It’s after “Loose Ends” where Auckland goes from being a potential greatest hits show to a show of significance. One of the High Hope Tour‘s biggest drawbacks for many fans is that the concerts lacked structure and a story. As we’ve seen in the previous shows I’ve reviewed, the tour has excellent song performances in abundance, and while there have been several significant moments, for a lot of fans the biggest joy is in Bruce coming onstage with something to say. I think the next two hours of Auckland #1 are excellent in that regard.
Usually, “Wrecking Ball”, “Death to My Hometown” and “High Hopes” played in succession would be to see Springsteen and the E Street Band promoting ‘newer’ material. However, here they start a lengthy sequence that focuses on the struggles people can face and how these struggles eventually end in recovery. On any other night, the highlight of “Wrecking Ball” would be the efforts of the Horns, Soozie and perhaps the E Street Band as a collective, but tonight what stands out are the often overlooked declarations of “Hard times come, hard times go” and “Hold tight to your anger, and don’t fall to your fears” sang by Bruce. Originally penned as a goodbye for a football stadium, it’s incredible how this song has resonated in relation to so much more.
One aspect of “Death to My Hometown” that’s fascinating on this tour is the length of its intro and how it varies with each performance. Tonight it’s extended, and that’s the case because the audience are singing along to it. Urged on by Bruce, there’s a passion to this version evident from the get go, and that continues within the song. Noticeable in Bruce’s fiery vocal (check out 1:37 for that raw delivery of “they brought death to my hometown“) and also in the great outro solo from Tom (4:17), sometimes the Wrecking Ball tracks pass us by in these 2014 releases, but that isn’t the case tonight.
“High Hopes” continues the trend of solidly played newer material courtesy of an enthralling intro and equally strong vocals – Bruce is back to singing “everythiiiing” the way we’ve come to anticipate it here – but what’s most interesting about the tour’s titular track tonight is that it isn’t followed by “Just Like Fire Would”.
Now, it’s a shame that we don’t get to hear the joyous sounds of Nils’ acoustic and Charlie’s organ within the song in this show, and while the drumbeats from Max lead into a less fun, less vibrant track, for the first time on this tour we’re really given a chance to process the words and themes of “High Hopes”. Where The Saints’ cover would uplift us, “Atlantic City” builds on the anger and dejection, whether it’s in Bruce’s weathered vocal for the lines he sings (“see what those racket boys can do” / “rumble out on the promenade“) and the lines he talks us through (“maybe everything that dies“). Fortunately, Nils and Charlie are kept as busy in this as they would be in “Just Like Fire Would”, as Charlie plays riveting organ riffs (3:06) and Nils contributes fantastic harmonies (5:36) that greatly benefit the song. Of course, there’s been another key contributor to the High Hopes cover over the course of the tour, and Little Steven makes his presence felt here too with masterful mandolin playing. It’s all capped off by an awesome interlude (4:08), Bruce’s sorrowful professions of “I’ve been looking“, and a finale that truly stamps home what Springsteen and the E Street Band are trying to say with these song choices.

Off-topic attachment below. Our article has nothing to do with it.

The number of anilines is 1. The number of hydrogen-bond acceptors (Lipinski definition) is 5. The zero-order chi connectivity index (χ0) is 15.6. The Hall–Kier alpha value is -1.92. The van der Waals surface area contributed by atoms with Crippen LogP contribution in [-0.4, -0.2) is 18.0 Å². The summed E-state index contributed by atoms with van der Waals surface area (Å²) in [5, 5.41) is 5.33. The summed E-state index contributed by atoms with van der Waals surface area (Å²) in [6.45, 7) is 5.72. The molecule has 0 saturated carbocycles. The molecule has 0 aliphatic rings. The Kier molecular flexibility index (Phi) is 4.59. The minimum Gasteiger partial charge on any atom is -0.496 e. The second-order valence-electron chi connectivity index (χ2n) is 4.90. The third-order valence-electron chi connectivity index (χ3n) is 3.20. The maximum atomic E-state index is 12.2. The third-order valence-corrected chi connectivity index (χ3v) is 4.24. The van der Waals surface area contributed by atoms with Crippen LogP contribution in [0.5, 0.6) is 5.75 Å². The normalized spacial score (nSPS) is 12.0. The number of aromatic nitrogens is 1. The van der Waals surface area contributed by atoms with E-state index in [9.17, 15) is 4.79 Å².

It’s not often you can compare “The River” to songs from Wrecking Ball and High Hopes, but it’s another song that’s actually felt out of place when featured on this tour, being played more as a “hit” than a song with purpose. It has purpose in Auckland, as the ultimate song to emphasise the themes of personal and economic strife that have been prominent in the four songs prior. The audience singing along has been a lot more common in this one over the years than in “Death to My Hometown”, but similarly to the Wrecking Ball track, their interaction adds a lot of power and passion to the performance. The men and women onstage echo that power and passion too, most strikingly from 3:10 when the meshing of all instrumentals emphatically complements Bruce’s intense “I remember us riding“. Concluded by a perfect combination of falsetto and harmonica, this is unquestionably the best rendition of “The River” on the Oceanic leg of the High Hopes Tour.